After studying media for the past two semesters, I am now a more cautious consumer and wary watcher of the influences on my life. As advertisers bombard me with television and print media offerings to buy, sell, drink, eat, wear, drive, smoke, and use a vast array of products and services, I conclude that there is no escape from these images except moving to a desert island — not a viable solution at this time. Not only do the media seek to empty my pockets of hard-earned money, it also reshapes the culture in which I live. By playing to our weakest motives and crumbling self images, advertisers sell their illusions, and we discard our own personal realities in search of their illusory image. Even cartoonist Gary Larsonís comic and paradoxical portrayals of the human condition reflect the political axioms of the day. Consider his ìFar Sideî offering where two Amazon explorers row madly in their canoe to out-distance their spear-holding onlookers — who amazingly are standing calmly in their motor-driven canoe. Oh, what a terrible reversal of fortune for Huxley and his friend! We laugh and are glad that we are not in the same boat. But, we really are in the same boat as the world changes. Larson forces the former majority of Anglo-Saxons to realize that it is still rowing madly trying to outrun its perceived enemies. Larson, like an advertising executive, is selling that the show is over for the white man in the jungle; those Amazonians have outboard motors. Besides, there are four Amazonians and only two of Huxley & Friend — another telling statistic. Perhaps Larsonís follow-up cartoon ought to be those white guys and the Amazonians sitting down to a table without either of them looking at each other in m...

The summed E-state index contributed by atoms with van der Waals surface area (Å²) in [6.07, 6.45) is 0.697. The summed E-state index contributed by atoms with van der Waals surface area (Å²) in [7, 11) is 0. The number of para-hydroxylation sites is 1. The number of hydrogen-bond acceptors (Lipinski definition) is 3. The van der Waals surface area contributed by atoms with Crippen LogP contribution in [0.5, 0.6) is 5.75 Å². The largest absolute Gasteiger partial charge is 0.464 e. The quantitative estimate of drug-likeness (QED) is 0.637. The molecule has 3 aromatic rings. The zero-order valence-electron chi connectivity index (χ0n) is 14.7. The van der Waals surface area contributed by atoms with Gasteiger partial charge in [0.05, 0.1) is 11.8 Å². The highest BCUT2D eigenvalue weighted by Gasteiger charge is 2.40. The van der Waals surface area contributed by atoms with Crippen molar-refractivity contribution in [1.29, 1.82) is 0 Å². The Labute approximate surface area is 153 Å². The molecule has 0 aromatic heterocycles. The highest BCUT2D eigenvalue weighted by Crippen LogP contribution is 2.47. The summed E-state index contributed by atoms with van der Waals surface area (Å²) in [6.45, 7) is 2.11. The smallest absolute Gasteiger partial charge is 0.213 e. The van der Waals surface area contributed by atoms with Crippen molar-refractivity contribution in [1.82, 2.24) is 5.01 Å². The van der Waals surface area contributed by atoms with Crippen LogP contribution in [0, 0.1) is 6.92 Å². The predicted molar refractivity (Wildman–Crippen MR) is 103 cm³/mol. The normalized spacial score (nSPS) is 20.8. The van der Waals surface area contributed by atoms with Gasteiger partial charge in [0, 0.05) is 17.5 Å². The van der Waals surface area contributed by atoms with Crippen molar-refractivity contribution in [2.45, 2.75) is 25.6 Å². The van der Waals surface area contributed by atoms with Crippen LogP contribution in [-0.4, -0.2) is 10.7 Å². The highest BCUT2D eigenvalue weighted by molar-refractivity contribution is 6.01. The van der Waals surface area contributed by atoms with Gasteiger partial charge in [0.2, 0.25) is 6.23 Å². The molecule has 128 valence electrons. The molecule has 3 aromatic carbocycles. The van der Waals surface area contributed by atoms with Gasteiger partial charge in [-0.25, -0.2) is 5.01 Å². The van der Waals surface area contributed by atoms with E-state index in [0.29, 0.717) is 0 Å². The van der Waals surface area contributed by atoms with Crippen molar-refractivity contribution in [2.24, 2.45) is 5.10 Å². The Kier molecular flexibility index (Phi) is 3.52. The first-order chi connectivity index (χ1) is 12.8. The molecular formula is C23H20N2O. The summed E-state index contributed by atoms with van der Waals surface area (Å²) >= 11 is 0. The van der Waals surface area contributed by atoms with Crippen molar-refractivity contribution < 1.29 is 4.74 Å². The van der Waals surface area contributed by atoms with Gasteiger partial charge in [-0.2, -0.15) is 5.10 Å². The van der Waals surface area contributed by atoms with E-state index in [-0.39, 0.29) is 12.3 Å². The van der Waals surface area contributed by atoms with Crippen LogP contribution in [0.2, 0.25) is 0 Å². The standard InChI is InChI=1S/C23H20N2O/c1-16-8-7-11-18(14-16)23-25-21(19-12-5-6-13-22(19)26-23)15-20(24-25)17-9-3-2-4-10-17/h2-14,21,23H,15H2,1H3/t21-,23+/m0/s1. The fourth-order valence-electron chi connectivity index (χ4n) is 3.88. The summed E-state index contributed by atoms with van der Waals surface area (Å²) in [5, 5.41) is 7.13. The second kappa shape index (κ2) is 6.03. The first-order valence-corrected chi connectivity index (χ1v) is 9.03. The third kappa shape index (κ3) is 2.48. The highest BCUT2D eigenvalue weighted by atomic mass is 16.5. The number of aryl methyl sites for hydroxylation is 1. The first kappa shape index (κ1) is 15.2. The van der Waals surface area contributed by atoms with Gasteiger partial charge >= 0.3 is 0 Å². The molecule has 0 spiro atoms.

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...r creations. Certainly, this creative and artistic representation suggests that manís need for alleviation from his dried-up experiences can be satisfied through alcohol.
Whether man is escaping his plight through alcohol, through climbing mountains in an SUV, penetrating nature in a BMW convertible, or finding warmth in nicotine addiction, certain truths remain: the illusions created by the media reshape culture and consequently reshape the truths we perceive through the many levels of meaning hidden in their core. How much courage and wisdom will it take for men and women to rebel against these media executives who force-feed images promoting subservience to wealth and position in order to keep their pockets full. Studying media forces a re-examination of all that we see — just as Oscar Wilde suggests: ìTo look at a thing is very different from seeing a thingÖî
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